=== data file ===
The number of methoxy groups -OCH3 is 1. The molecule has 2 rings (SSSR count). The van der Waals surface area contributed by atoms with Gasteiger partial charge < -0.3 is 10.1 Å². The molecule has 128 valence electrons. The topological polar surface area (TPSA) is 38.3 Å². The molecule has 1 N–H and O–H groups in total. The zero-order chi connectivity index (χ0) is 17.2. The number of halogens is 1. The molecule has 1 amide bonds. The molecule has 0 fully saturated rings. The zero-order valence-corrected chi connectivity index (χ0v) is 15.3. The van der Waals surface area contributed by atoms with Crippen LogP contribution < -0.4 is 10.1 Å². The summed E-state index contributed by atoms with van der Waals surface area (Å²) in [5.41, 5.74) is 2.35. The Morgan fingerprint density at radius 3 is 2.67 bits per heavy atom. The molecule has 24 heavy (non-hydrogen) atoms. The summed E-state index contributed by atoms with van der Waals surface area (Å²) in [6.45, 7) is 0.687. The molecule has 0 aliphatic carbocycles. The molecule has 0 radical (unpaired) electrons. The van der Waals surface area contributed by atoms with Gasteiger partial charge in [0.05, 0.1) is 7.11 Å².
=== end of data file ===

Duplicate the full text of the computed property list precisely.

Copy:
The number of methoxy groups -OCH3 is 1. The molecule has 2 rings (SSSR count). The van der Waals surface area contributed by atoms with Gasteiger partial charge < -0.3 is 10.1 Å². The molecule has 128 valence electrons. The topological polar surface area (TPSA) is 38.3 Å². The molecule has 1 N–H and O–H groups in total. The zero-order chi connectivity index (χ0) is 17.2. The number of halogens is 1. The molecule has 1 amide bonds. The molecule has 0 fully saturated rings. The zero-order valence-corrected chi connectivity index (χ0v) is 15.3. The van der Waals surface area contributed by atoms with Crippen LogP contribution < -0.4 is 10.1 Å². The summed E-state index contributed by atoms with van der Waals surface area (Å²) in [5.41, 5.74) is 2.35. The Morgan fingerprint density at radius 3 is 2.67 bits per heavy atom. The molecule has 24 heavy (non-hydrogen) atoms. The summed E-state index contributed by atoms with van der Waals surface area (Å²) in [6.45, 7) is 0.687. The molecule has 0 aliphatic carbocycles. The molecule has 0 radical (unpaired) electrons. The van der Waals surface area contributed by atoms with Gasteiger partial charge in [0.05, 0.1) is 7.11 Å².